Court date set for wage-freeze challenge


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A labour coalition’s plea for an injunction to block Premier Brian Pallister’s public-sector wage controls will be heard in court May 29.

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Hey there, time traveller!
This article was published 19/12/2017 (1990 days ago), so information in it may no longer be current.

A labour coalition’s plea for an injunction to block Premier Brian Pallister’s public-sector wage controls will be heard in court May 29.

The hearing is scheduled to last two days, an aide to Manitoba Federation of Labour (MFL) president Kevin Rebeck said Monday.

A coalition of 25 labour unions and organizations filed the bid for an injunction July 4 as part of a larger lawsuit claiming that the province’s Bill 28 is unconstitutional.

Kevin Rebeck, President of the Manitoba Federation of Labour. (John Woods / The Canadian Press files)

The MFL will not speculate how long it could take to get a ruling.

Since Pallister first tabled Bill 28, labour has predicted that the bill will eventually end up before the Supreme Court of Canada. The government has passed but not yet proclaimed the wage-control legislation.

“We have called for all hands on deck as we work to restore our fiscal situation to ensure the sustainability of public services, to protect front-line workers and to avoid higher taxes,” Finance Minister Cameron Friesen said in a statement to the Free Press. “Bill 28 was introduced and passed as part of these broader efforts, but it has not yet been proclaimed into law. Our preference remains on labour-relations solutions reached in the boardroom, not the courtroom.”

Meanwhile, there has been virtually no bargaining within the 120,000 members of the public sector the bill covers, and at least 30,000 health-care employees have been without a collective bargaining agreement since April 1.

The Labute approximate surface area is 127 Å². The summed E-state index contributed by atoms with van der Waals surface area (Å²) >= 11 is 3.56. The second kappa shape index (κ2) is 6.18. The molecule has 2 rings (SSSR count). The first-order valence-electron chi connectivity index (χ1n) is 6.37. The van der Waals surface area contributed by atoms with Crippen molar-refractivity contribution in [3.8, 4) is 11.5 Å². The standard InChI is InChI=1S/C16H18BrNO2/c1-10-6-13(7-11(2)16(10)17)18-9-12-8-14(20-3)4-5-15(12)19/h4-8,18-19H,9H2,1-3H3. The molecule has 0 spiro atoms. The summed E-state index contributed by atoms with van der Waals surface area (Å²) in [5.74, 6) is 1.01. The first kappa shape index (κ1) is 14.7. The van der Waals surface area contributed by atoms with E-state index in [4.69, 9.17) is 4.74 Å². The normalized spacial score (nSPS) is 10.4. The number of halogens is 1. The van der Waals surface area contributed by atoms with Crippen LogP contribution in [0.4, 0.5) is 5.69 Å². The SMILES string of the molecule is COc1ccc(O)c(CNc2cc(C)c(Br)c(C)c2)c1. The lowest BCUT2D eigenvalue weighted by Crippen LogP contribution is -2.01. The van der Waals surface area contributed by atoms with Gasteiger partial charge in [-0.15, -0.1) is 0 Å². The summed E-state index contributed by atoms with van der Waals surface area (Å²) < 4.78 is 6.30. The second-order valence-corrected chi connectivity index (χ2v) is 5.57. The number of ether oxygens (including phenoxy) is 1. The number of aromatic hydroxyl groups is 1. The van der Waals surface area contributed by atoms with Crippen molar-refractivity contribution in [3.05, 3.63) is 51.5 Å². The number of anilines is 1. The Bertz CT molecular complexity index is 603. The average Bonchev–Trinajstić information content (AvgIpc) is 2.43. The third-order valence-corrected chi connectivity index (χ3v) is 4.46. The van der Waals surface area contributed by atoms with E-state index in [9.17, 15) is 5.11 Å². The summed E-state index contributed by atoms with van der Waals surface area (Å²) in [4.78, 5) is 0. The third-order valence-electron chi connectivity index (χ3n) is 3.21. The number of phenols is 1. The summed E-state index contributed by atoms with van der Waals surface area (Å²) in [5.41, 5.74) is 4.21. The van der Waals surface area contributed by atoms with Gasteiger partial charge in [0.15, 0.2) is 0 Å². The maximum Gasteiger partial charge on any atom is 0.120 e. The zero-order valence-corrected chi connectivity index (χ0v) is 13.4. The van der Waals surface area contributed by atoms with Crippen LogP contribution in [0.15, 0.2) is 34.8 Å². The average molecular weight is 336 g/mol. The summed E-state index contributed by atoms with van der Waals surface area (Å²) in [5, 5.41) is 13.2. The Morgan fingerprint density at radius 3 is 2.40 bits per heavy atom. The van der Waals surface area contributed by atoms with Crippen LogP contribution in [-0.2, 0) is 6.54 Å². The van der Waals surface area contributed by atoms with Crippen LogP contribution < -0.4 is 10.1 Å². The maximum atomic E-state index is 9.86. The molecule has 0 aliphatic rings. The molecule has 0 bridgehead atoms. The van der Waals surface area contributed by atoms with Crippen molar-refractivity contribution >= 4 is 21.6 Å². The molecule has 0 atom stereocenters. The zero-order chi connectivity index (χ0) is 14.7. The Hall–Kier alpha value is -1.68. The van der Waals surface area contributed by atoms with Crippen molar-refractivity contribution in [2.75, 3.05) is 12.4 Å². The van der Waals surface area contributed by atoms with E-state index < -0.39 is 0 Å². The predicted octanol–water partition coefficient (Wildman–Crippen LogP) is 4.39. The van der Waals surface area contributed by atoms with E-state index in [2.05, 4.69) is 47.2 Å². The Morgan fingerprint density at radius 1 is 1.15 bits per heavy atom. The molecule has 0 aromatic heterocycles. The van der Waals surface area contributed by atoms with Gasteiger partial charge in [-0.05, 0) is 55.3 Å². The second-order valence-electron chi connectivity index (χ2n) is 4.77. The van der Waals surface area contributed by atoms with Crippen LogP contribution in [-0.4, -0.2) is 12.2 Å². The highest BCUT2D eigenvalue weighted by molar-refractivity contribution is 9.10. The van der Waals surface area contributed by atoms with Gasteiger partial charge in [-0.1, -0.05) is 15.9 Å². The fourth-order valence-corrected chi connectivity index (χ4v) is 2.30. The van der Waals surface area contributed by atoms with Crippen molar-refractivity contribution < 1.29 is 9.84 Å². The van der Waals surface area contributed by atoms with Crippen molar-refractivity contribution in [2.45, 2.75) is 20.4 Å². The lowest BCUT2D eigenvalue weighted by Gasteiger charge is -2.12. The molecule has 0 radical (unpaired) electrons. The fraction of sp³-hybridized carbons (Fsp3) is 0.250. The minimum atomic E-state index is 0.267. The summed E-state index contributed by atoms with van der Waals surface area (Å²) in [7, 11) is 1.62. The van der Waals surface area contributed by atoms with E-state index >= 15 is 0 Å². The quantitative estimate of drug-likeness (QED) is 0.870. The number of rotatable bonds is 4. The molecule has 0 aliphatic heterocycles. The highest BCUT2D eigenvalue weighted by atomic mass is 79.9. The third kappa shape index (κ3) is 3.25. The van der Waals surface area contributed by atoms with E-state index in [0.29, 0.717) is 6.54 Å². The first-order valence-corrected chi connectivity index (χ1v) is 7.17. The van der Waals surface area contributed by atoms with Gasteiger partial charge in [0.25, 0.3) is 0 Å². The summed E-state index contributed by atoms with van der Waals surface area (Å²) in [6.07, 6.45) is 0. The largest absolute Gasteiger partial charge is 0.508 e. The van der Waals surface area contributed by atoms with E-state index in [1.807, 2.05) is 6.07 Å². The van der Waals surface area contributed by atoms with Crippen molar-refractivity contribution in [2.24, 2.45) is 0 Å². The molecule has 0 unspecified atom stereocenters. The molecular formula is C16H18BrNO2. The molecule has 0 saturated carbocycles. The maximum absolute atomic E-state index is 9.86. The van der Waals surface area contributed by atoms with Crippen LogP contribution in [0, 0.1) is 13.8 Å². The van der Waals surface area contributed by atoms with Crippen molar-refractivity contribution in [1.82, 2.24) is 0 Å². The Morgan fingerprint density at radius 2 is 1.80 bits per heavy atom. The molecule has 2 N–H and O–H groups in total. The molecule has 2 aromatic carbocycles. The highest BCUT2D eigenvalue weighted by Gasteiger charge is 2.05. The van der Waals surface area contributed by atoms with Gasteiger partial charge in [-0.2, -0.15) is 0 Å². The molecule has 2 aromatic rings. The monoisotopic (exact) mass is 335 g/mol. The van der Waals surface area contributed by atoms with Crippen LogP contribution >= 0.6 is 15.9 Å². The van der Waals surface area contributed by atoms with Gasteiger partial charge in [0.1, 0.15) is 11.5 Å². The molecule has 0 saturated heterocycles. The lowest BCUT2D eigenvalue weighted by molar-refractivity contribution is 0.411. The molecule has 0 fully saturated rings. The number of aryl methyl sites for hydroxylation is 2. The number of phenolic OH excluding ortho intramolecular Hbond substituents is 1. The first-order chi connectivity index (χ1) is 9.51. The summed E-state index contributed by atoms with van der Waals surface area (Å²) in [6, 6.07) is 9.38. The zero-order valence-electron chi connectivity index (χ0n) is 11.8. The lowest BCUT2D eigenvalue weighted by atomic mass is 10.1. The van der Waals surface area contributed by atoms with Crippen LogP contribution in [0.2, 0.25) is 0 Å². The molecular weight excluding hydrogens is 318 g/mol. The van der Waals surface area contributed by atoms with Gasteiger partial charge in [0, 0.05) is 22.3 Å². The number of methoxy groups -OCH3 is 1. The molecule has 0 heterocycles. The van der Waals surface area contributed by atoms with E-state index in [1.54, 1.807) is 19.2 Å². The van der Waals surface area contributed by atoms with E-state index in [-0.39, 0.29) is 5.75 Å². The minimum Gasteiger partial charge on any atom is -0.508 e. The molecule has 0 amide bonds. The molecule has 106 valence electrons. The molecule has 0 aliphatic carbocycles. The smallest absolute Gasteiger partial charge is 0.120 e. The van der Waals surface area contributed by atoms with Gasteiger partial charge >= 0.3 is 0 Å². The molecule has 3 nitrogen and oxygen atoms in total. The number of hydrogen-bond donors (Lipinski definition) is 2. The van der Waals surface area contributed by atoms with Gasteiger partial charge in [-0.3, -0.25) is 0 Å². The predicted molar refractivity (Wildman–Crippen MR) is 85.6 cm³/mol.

“There has been little bargaining going on in the public sector,” Rebeck said. “Health-care unions have been eager to start meeting, but no dates have been set by government.”

Bill 28 dictates that as existing collective bargaining agreements expire, the contracts that replace them for the 120,000 employees will cover four years, with the combination of wage and benefits freezes in each of the first two years, a 0.75 per cent increase in the third and one per cent in the final year.

The lone bargaining unit to settle under Bill 28 so far is the University of Manitoba Faculty Association, which has warned the university that professors expect to go back to square one in bargaining if the courts toss out the legislation.

About 2,000 staff at Red River College and Assiniboine Community College have been without a contract since June.

About 15,000 teachers will have their wages frozen July 1, when their current agreements expire. The 3,900 members of the Manitoba Association of Health Care Professionals’ deal ends March 31, as does the Winnipeg Regional Health Authority’s contract with home-care attendants and support workers.

Pallister has estimated that the wages and benefits of public-sector workers add up to about $10 billion a year.

The bill covers employees of the government; government agencies, including Crown corporations; Child and Family Services; post-secondary institutions; offices such as the auditor general, ombudsman and children’s advocate; school divisions; the legislative assembly; and any other employer designated by regulation.

The related Bill 29 is also in limbo. Not yet proclaimed, it will significantly reduce the number of bargaining units in the health-care system.

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